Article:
“After November, I’m calling out names”-Juan Diaz
If you are not a diehard or at least a casual fan of the pugilist sport, you may have no idea who Juan Diaz is. The native of Houston, Texas and former lightweight champion, has a personality that does not demand attention like that of Floyd Mayweather. Nor does Diaz seem to be interested in gaining popularity with outside the ring theatrics that many in the long history of the sport have utilized to their advantage. Diaz, who returns the ring September 6th as the main event for a televised card, seems to care more about maintaining his level of conditioning and discipline rather than gaining publicity.
“I’m old (Juan is 30) as far as it goes with boxing. I have to focus on pushing to my next level in my training” Diaz says after his day of training at his Baby Bull Boxing Gym located in East Houston. “It’s not as easy as it was when I was younger. I have to keep pushing myself more and more.” Diaz, while still in the prime of his young adult life, touches on something that many athletes face: Age.
While many fans of the sport point out ageless wonders such as near the near 50-year-old Bernard Hopkins or the reigning 37-year old pound for pound king Floyd Mayweather as examples of boxers being able to “turn back the clock”. Even with this evidence there are more who have succumbed to aging and Diaz is realistic in his assessment. Boxing for its history been a sport where being over the age of 30 years of age is “old”.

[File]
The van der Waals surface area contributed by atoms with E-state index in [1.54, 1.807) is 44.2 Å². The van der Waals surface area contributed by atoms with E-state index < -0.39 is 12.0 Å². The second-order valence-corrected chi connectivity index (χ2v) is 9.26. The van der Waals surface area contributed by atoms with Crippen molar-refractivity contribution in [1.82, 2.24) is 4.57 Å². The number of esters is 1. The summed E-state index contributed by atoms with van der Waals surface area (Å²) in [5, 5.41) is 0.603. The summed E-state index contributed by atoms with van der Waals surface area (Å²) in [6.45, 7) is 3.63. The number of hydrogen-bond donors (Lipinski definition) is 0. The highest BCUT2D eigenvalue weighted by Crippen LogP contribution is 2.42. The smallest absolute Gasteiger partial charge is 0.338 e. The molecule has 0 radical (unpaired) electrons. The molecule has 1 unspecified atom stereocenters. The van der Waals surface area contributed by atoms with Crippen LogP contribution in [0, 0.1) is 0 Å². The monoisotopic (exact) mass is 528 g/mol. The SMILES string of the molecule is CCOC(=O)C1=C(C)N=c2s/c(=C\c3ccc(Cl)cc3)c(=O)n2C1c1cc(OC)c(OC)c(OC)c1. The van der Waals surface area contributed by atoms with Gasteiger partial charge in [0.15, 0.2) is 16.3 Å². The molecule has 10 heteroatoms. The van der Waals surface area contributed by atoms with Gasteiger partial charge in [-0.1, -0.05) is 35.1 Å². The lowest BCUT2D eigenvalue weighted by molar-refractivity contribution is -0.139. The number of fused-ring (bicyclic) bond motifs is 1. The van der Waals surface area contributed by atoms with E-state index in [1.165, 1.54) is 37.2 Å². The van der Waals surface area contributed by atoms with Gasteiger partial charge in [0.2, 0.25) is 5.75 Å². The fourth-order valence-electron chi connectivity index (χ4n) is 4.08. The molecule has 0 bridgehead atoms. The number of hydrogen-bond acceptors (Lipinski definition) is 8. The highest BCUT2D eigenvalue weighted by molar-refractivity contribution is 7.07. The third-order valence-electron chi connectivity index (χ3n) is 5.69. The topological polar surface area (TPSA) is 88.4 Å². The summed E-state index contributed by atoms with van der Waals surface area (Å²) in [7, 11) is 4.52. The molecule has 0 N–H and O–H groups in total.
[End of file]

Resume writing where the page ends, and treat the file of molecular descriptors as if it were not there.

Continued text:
The daily wear and tear of training, conditioning, sparring and the maintaining adds years to a fighter’s body. Where many stories have been written of fighters who have stayed too long and suffered too much in the ring, Juan seems to accept that he will not always be to what he has done since the age of 8. He seems to have accepted that reality.
“The three years off (retirement) helped me tremendously. Because of those three years I feel great now. My body needed it.”-Juan Diaz
Diaz hopes to make the rest of 2014 and 2015 as memorable as he can during his championship run in the 2000s. “I’m not taking my opponent Carlos Cardenas lightly. This is boxing. One punch changes everything. One wrong assumption and boom it’s over. I want to fight again before this year is over. I want to fight some of the top lightweights or a belt holder. After November (When there will be some key fights in the lightweight scheduled) I’m going to start calling out names.” With a division full of possibilities like Terrance Crawford or Omar Figueroa, one can only wonder what’s in store for Diaz in this fight game.